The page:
Reviews 2021

Can’t decide what to watch? Our official Festival Guide Momtaz Begum-Hossain shares her recommendations and highlights from our summer programme.

Great British Asians – Pratibha Parmar

The iconic feminist filmmaker explores connection, culture, and creativity in a documentary series celebrating the pioneers that shaped South Asian creativity in the 1980s and 1990s. LIFF Festival Guide Momtaz Begum-Hossain reveals what’s in store at these unmissable screenings.

The future cannot exist without the past. And without the foresight of Filmmaker Pratibha Parmar to capture history, the achievements of the South Asian innovators of the 1980s and 1990s, that continue to pave the way for today’s talent, may have become distant memories.

Pratibha’s documentaries, six of which are screening at the Bagri Foundation London Indian Film Festival are evidence that community and creativity existed long before social media influenced our knowledge and connection. Each film features rare archive footage of dance, music and art, and their thought-provoking themes will stay with you long after you’ve watched them.

It’s 1989 and a young Meera Syal narrates the threads that join up the tale of Indian photographer Sunil Gupta in Memory Picture (1989, 20 mins), who discovered the joy of the camera lens as a student. What started as a hobby led him to become a visual historian of sexual and racial identity, using his photographs to explore topics like the power structure of ‘inter-racial’ gay relationships.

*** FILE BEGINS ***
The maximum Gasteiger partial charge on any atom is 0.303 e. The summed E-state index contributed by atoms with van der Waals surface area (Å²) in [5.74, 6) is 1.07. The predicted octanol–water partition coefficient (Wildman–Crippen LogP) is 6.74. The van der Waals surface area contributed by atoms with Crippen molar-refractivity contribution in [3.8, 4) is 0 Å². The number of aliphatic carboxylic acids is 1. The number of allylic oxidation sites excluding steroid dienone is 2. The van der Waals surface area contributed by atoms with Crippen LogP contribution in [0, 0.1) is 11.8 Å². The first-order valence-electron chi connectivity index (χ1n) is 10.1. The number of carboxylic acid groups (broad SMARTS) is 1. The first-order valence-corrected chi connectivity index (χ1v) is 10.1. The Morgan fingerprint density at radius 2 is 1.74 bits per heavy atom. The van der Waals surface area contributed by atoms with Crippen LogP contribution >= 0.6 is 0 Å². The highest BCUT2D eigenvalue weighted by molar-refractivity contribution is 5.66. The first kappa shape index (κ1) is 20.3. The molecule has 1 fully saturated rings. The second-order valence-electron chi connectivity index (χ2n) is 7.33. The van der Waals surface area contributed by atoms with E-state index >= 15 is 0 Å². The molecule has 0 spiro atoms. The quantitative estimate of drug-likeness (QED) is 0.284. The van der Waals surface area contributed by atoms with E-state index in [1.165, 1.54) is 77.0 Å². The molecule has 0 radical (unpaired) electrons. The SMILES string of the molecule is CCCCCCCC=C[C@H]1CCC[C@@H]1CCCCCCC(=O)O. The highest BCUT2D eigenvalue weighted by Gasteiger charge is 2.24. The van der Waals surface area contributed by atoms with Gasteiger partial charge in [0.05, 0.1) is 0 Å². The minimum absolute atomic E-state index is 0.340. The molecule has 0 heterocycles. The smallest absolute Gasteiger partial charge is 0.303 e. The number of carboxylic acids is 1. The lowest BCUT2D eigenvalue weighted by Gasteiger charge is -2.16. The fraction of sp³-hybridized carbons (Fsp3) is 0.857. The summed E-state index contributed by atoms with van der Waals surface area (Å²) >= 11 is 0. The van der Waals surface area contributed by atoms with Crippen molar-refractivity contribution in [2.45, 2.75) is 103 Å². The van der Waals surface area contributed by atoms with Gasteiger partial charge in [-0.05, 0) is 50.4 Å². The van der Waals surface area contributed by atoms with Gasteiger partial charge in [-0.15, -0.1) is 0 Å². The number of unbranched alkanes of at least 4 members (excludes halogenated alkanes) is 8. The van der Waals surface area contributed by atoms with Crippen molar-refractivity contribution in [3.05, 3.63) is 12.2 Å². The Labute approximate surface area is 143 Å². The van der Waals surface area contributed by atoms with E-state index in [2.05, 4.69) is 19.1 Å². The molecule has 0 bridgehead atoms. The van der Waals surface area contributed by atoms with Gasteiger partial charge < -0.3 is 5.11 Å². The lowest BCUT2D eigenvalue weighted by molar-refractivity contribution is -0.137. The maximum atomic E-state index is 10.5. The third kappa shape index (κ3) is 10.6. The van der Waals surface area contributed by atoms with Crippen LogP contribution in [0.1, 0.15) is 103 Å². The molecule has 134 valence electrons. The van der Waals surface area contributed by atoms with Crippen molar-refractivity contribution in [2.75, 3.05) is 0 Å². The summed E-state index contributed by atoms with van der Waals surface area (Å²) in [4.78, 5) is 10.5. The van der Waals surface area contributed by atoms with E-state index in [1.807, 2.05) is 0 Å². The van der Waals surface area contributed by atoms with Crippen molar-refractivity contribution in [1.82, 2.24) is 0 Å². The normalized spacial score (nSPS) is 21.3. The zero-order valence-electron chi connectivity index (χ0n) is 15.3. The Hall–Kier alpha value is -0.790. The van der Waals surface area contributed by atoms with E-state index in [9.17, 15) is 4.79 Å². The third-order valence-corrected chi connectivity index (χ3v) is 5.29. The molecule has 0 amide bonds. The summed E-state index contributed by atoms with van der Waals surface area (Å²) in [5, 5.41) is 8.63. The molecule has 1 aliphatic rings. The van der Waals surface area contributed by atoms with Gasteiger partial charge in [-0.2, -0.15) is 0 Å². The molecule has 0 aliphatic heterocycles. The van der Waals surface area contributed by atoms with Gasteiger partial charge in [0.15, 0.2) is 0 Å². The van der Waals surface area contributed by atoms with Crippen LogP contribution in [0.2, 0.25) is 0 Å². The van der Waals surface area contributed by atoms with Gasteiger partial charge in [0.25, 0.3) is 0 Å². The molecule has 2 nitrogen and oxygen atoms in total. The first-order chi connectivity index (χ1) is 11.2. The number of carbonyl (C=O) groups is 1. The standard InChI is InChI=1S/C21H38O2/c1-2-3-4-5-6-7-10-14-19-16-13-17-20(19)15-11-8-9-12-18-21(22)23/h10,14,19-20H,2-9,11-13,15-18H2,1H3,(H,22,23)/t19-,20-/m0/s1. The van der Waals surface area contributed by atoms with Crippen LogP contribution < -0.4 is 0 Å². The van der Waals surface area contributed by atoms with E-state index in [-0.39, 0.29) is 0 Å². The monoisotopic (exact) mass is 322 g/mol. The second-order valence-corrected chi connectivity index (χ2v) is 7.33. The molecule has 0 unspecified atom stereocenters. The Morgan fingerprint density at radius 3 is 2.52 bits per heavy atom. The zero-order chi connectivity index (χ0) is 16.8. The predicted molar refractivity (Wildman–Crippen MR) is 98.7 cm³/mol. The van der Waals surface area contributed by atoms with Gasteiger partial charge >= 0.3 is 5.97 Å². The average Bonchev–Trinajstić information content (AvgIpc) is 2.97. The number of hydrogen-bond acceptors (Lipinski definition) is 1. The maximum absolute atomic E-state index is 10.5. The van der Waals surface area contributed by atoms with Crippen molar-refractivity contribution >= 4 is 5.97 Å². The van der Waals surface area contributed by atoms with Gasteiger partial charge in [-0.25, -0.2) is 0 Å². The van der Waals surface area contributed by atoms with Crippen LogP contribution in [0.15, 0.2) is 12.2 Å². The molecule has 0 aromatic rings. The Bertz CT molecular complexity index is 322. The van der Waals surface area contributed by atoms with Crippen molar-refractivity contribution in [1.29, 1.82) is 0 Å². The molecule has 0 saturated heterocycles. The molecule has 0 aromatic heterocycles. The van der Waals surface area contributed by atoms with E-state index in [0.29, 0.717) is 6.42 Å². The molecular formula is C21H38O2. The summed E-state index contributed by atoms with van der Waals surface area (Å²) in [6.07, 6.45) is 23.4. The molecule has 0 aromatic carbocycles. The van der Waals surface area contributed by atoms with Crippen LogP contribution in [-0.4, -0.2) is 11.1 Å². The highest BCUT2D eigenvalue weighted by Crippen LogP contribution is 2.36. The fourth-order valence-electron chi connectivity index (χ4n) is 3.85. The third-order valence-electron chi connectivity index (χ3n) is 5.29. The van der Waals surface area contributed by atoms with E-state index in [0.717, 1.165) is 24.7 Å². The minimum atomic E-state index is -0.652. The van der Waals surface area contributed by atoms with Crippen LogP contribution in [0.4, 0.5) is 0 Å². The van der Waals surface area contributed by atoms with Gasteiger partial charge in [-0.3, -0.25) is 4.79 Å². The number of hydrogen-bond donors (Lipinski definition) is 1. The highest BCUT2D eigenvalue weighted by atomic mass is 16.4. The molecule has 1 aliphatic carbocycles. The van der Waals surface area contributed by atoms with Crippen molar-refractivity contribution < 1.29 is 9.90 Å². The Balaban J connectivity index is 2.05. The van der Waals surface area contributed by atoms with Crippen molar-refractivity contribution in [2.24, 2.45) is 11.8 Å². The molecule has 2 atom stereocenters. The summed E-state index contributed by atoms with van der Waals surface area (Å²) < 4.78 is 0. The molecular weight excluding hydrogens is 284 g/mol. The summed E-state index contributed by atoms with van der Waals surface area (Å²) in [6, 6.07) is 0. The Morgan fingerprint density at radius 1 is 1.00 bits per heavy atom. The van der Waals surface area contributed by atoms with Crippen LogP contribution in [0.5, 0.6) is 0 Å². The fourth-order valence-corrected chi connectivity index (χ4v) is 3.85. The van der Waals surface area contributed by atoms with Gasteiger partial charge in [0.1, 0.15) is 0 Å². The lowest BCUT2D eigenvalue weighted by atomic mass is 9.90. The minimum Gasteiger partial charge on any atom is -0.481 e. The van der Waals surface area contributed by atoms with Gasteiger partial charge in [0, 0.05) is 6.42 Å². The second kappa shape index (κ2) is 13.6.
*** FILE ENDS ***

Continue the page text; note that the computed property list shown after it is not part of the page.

Fast-forward a decade and fashion photographer Gavin Fernandes discusses his photoshoot concepts for the ground-breaking 2nd Generation Magazine in Brimful of Asia (1998), a behind-the-scenes look at the iconic title founded by Imran Khan, which became a platform to amplify the voices of British Asians, in a new way.

The British arts scene has been shaped by visionaries such as Jatinder Verma who founded Tara Arts Theatre, Sculptor Anish Kapoor and Dancer and Choreographer Shobana Jeyasigh, and in The Colour of Britain (1994) they discuss their purpose and motivations; all of which strike a chord with the present times. It’s like watching a time capsule of ideas that struggled to emerge, finally broke free, and once again is facing threats under Brexit Britain.

Love, belonging, and poetry lie at the heart of the Flesh & Paper (1990) where lesbian feminist writer Sunita Namjoshi shares her captivating fables, the implications of growing up with a royal heritage, and the touching tales of her own romances. It’s beautiful to watch and listen to.

Split over two days, Pratibha’s films contextualise the cultures that have become so familiar to us, while celebrating the achievements of the trailblazers who have made a positive difference to the artistic world and beyond.

Look out for the voices of iconic British Asians in the films, such as Bidisha, Chila Kumari Burman, Talvin Singh, and DJ Ritu, who too have played a part in shaping the creative history of Britain, and continue to do so.

Pratibha Parmar and special guests will be present for a Q&A at both screenings:

British Asians – The Underground Generations

June 25 | 18:00 | Barbican

Sari Red (1988) | 11mins
The Colour of Britain (1994) | 50 mins
Brimful of Asia (1998) | 24 mins

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Asian Artists in Emergence

June 26 | 15:00 | Barbican

Emergence (1989) | 24 mins
Memory Pictures (1986) | 20 mins
Flesh & Paper (1990) | 27 mins

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